Chapters 19-23

Exposition ahoy times with these chapters, with a smattering of women telling Parker how dangerous he is and meaningful foreshadowing.

First up is Lorna Jennings, who meets Parker at the diner and tells him how curious he is making the town and how Rand is scared of him, before talking about how Parker kills people now and the distinction between people who deserve to be killed and people who don’t deserve to live. It’s a subtle difference in phrasing, but it will be relevant when Parker finally meets up with Rachel again. This scene takes place after Parker finds a disemboweled cat strewn over his car, presumably a gift from Stritch, and the trio splitting up so that Louis can watch Meade Payne’s house for Billy Purdue and Angel and Parker can spread out to nearby towns and try to track Ellen Cole’s movements. The fact that a sexually sadistic hired killer knows full well where the three are is fairly quickly glossed over. The only significant clue Parker finds about Ellen’s movements is an armed-with-a-shotgun old man in a wooded shack whom Parker catches in a lie about “seeing ’em” when he only asked about the girl.

Our first big info-dump is in Greenville, where Parker is able to talk to Erica Schneider, the woman who lived in the room next to Emily Watts before she killed herself. It’s a fairly long narrative, starting with Emily Watts being physically and sexually assaulted by her father before a man “comes out of the woods” to save her, by beating her father. And only occasionally her. When the man started to show up with blood on his clothes, inordinately pleased to discover that Emily was pregnant, she faked a miscarriage and ran away to a nunnery, the same one that eventually became the nursing home, to escape him. She was fine, until the day that Billy Purdue arrived and claimed to be her son, and fled into the night after both she and Mrs. Schneider saw a man climbing the side of the building and trying to get into her room. Schneider is able to confirm that, yes, the man Emily Watts was hiding from did call himself Caleb Kyle, and adds the clue that he was from someplace called “Medina.” After this, Parker leaves to meet with Rachel, and lucks upon the old man from the woods driving into a place called Stucky Trading, but is unable to follow up and catch his flight.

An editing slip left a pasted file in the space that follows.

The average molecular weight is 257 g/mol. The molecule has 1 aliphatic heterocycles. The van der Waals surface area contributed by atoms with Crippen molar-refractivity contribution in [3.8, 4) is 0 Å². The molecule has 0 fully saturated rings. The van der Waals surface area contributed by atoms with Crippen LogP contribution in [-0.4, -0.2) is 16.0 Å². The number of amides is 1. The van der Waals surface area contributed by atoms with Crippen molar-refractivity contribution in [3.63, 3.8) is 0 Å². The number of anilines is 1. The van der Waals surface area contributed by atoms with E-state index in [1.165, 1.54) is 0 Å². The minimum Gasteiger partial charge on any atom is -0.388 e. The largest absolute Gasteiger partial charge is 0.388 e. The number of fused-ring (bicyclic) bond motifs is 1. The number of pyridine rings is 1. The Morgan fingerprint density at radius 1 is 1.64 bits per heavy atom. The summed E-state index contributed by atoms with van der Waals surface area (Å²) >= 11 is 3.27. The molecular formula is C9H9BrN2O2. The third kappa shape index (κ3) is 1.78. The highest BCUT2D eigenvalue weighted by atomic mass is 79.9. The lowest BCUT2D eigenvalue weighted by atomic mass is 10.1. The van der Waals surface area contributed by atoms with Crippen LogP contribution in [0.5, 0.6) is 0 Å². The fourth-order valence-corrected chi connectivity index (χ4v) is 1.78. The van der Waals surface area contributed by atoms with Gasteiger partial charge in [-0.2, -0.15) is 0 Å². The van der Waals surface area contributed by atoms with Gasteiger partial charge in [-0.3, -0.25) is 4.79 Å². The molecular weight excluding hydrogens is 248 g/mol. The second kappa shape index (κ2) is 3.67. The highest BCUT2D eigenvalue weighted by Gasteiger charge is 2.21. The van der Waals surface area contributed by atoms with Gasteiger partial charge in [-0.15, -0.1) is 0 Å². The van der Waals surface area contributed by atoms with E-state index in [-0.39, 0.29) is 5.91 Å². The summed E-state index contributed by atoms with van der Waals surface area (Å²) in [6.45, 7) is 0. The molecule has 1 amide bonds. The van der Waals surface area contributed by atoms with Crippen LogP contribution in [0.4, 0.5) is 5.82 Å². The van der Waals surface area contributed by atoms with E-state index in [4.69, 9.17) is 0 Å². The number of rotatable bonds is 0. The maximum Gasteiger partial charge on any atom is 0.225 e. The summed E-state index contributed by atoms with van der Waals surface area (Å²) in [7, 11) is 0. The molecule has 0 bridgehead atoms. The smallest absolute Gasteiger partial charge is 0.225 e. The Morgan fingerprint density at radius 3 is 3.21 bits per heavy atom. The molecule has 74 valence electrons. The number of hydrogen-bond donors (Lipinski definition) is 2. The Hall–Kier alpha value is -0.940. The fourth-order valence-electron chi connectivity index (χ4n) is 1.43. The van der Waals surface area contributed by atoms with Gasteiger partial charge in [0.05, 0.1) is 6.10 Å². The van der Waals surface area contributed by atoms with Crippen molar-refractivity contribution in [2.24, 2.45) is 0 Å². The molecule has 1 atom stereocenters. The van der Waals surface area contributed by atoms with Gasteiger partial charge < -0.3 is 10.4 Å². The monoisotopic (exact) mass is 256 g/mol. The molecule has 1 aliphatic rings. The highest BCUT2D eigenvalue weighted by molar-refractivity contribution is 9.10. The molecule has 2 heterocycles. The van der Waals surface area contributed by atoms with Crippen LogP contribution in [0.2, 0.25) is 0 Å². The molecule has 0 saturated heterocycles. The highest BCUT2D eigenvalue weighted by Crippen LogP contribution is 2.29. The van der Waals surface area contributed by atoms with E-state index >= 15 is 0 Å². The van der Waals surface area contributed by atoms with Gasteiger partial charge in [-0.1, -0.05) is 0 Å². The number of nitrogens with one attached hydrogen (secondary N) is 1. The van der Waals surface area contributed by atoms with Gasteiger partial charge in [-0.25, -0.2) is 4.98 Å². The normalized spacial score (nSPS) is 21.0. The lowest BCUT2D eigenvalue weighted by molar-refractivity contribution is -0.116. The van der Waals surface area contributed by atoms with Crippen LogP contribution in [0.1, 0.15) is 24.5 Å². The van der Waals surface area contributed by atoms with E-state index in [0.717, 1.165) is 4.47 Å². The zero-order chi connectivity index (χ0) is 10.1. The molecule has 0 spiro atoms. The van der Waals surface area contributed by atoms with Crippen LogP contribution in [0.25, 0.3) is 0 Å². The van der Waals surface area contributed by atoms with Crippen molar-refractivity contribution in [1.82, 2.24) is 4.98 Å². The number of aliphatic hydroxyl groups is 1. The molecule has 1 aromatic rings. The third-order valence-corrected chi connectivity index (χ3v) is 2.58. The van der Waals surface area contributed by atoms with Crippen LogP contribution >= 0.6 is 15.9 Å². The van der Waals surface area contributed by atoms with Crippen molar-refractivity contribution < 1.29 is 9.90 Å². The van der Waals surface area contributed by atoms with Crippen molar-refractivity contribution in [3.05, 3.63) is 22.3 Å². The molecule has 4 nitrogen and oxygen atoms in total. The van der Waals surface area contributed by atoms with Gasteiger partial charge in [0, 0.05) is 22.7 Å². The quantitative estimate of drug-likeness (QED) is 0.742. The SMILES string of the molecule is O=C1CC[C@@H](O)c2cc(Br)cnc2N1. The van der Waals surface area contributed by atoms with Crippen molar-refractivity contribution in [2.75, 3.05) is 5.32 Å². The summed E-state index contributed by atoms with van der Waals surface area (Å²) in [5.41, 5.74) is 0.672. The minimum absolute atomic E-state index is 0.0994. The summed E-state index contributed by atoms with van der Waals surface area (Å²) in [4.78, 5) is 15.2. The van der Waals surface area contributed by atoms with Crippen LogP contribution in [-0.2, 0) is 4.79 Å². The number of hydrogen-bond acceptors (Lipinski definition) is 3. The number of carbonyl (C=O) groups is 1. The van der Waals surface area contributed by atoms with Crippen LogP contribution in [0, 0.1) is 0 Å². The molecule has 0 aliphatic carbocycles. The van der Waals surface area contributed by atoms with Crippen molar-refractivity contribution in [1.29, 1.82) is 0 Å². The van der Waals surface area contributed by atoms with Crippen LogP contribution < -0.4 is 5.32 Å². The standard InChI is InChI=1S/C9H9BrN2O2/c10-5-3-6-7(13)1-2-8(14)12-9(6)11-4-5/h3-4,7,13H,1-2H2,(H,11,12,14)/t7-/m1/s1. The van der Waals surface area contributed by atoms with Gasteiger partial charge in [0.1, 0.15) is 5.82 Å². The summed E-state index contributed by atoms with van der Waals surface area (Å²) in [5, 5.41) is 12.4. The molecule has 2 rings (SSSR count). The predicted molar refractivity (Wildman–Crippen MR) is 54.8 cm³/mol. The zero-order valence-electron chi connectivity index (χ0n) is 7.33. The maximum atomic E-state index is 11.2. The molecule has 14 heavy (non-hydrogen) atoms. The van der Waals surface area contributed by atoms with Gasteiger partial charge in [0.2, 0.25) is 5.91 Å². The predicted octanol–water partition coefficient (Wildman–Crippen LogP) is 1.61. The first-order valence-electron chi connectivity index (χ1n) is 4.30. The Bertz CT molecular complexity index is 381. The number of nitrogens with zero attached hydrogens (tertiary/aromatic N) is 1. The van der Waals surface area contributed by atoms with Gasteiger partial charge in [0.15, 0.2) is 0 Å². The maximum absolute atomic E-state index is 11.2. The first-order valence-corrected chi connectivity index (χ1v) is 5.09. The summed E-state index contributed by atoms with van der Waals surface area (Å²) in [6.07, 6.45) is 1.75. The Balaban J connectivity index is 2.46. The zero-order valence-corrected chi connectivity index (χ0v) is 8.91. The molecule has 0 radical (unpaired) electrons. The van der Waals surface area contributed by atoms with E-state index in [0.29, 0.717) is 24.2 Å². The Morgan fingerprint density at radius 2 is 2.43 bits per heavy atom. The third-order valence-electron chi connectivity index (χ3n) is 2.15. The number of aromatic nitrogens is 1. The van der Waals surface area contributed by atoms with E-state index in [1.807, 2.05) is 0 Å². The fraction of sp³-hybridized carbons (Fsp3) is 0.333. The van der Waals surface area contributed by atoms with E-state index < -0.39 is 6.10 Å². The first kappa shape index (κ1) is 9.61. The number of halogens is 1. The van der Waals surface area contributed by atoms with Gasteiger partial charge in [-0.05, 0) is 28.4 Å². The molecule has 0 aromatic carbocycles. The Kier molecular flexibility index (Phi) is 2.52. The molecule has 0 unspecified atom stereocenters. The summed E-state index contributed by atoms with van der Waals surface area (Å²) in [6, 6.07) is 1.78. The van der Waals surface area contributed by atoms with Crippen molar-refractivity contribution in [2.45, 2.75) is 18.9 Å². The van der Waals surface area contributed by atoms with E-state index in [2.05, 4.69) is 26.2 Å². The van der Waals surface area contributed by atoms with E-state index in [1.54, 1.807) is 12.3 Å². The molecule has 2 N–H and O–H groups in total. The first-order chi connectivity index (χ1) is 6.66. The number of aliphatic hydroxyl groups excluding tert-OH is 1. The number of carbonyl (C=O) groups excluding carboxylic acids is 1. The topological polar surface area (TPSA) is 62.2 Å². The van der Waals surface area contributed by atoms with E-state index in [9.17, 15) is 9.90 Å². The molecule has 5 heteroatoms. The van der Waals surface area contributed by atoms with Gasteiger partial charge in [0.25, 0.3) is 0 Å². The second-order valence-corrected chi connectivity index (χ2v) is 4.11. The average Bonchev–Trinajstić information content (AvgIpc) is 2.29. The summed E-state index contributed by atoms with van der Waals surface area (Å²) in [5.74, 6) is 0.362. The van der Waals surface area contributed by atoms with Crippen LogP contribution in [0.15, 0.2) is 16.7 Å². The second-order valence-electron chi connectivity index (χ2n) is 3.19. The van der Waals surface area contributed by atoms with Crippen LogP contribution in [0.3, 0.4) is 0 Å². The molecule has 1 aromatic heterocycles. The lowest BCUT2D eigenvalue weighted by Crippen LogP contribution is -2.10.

Rachel is, understandably, not happy to see Parker. Living in semi-seclusion and teaching, no longer taking private clients or profiling work, staying out of the public, Rachel has switched her research to the links between brain damage and violent behavior. Parker is only barely able to persuade her to help create a profile of Caleb Kyle by mentioning that Ellen Cole is missing and showing her the crime scene photos from 1965. After meeting with Rachel, Parker narrows the location of Medina to Tennessee or Texas and eventually speaks with the sheriff of the Medina in Texas who knows of Caleb Brewster, whose mother sexually and physically abused him, and who was in turn killed, and fed to the pigs, by Caleb when he was fourteen. Caleb served twenty years in prison before returning to town and staying only briefly, disappearing the same day a local girl went missing and was then found, hung from a tree, just as the women who went missing in 1965.

The next day, Rachel gives Parker his profile, which allows another bit of explanation and plot hole filling. Caleb, according to Rachel, is a sadistic sociopath, but his long dormancy period, outside of any proof of incarceration, suggests that his need to kill abated. The women who were killed in 1965 were left out to be found, probably as a warning, and the evidence that their reproductive organs were mutilated, when no evidence suggested a sexual assault, indicates that Caleb’s rage was at the death of his child. The new killings, however, follow a different pattern, with the the mutilations of the mouth a likely punishment for complicity in keeping Billy Purdue from Caleb Kyle. The two stand-out crimes in this analysis are the surveyor, whose presence probably drove Kyle out of the woods, and the sixth victim from 1965, Judith Mundy, who was never found. Given Kyle’s obvious desire for a child, Rachel’s analysis is that Kyle probably took her into the woods with him to force her to bear him a child.

Rachel ends her conversation with Parker by noting that Caleb Kyle’s primary motivation is his feeling justified in taking revenge out on the world. Expanding on Lorna’s observations from earlier, Rachel notes that, in this sense, Kyle and Parker are not terribly different. It’s heavy-handed, yes, but it also occurs in the context of catching up the slower readers on the themes and backgrounds of the main conflict in the novel. After this consultation, Parker returns, stopping only at Stuckey Trading to find out the name of the man from the woods, the not at all fake sounding John Barley. That Parker also finds that Barley sold Ellen’s boyfriends boots at Stuckey’s makes him of greater interest to Parker.

Most of the exposition here feels fairly hand-holdey for the reader. The background and history of Caleb Kyle helps ground him as a villain, but the attempts to compare him with Parker fall a little flat. Yes, Parker is a deeply flawed protagonist, but Kyle’s background, while explaining how he came to be a monster, still paint him as monstrously selfish and evil. Parker, though violent, revenge-driven and self-appointed arbiter of who lives and who dies, is still, fundamentally, a man motivated to do good.

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